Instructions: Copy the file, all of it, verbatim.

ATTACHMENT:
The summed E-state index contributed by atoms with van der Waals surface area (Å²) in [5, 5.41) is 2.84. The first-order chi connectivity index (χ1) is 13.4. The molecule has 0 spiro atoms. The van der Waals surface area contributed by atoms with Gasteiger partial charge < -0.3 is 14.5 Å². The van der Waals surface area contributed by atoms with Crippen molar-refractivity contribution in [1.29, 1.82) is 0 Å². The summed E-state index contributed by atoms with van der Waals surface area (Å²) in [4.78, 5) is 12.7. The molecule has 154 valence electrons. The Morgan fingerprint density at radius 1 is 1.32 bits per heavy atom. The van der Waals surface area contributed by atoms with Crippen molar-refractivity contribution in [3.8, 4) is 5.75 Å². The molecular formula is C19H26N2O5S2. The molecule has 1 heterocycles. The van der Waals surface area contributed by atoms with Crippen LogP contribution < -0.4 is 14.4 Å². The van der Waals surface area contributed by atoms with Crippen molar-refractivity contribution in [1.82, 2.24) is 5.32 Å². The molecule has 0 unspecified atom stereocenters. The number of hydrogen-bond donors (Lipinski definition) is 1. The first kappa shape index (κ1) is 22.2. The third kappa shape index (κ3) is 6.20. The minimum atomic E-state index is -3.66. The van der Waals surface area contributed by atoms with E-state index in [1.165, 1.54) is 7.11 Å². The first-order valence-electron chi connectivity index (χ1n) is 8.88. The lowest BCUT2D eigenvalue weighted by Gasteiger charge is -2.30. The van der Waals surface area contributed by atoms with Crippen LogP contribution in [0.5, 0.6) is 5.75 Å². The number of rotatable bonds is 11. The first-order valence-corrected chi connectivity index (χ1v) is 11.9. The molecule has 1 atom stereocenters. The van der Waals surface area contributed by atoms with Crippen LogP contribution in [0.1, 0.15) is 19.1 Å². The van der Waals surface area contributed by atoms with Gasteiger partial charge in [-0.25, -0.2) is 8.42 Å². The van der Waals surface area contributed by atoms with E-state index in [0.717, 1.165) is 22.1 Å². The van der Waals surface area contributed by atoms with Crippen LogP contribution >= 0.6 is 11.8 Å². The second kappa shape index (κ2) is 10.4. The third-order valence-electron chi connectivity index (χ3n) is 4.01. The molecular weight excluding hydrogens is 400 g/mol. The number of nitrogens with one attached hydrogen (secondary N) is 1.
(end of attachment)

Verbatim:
The summed E-state index contributed by atoms with van der Waals surface area (Å²) in [5, 5.41) is 2.84. The first-order chi connectivity index (χ1) is 13.4. The molecule has 0 spiro atoms. The van der Waals surface area contributed by atoms with Gasteiger partial charge < -0.3 is 14.5 Å². The van der Waals surface area contributed by atoms with Crippen molar-refractivity contribution in [1.29, 1.82) is 0 Å². The summed E-state index contributed by atoms with van der Waals surface area (Å²) in [4.78, 5) is 12.7. The molecule has 154 valence electrons. The Morgan fingerprint density at radius 1 is 1.32 bits per heavy atom. The van der Waals surface area contributed by atoms with Crippen molar-refractivity contribution in [3.8, 4) is 5.75 Å². The molecular formula is C19H26N2O5S2. The molecule has 1 heterocycles. The van der Waals surface area contributed by atoms with Crippen LogP contribution < -0.4 is 14.4 Å². The van der Waals surface area contributed by atoms with Crippen molar-refractivity contribution in [1.82, 2.24) is 5.32 Å². The molecule has 0 unspecified atom stereocenters. The number of hydrogen-bond donors (Lipinski definition) is 1. The first kappa shape index (κ1) is 22.2. The third kappa shape index (κ3) is 6.20. The minimum atomic E-state index is -3.66. The van der Waals surface area contributed by atoms with E-state index in [1.165, 1.54) is 7.11 Å². The first-order valence-electron chi connectivity index (χ1n) is 8.88. The lowest BCUT2D eigenvalue weighted by Gasteiger charge is -2.30. The van der Waals surface area contributed by atoms with Crippen LogP contribution in [0.5, 0.6) is 5.75 Å². The number of rotatable bonds is 11. The first-order valence-corrected chi connectivity index (χ1v) is 11.9. The molecule has 1 atom stereocenters. The van der Waals surface area contributed by atoms with Crippen LogP contribution in [0.1, 0.15) is 19.1 Å². The van der Waals surface area contributed by atoms with Gasteiger partial charge in [-0.25, -0.2) is 8.42 Å². The van der Waals surface area contributed by atoms with E-state index in [0.717, 1.165) is 22.1 Å². The van der Waals surface area contributed by atoms with Crippen LogP contribution >= 0.6 is 11.8 Å². The second kappa shape index (κ2) is 10.4. The third-order valence-electron chi connectivity index (χ3n) is 4.01. The molecular weight excluding hydrogens is 400 g/mol. The number of nitrogens with one attached hydrogen (secondary N) is 1.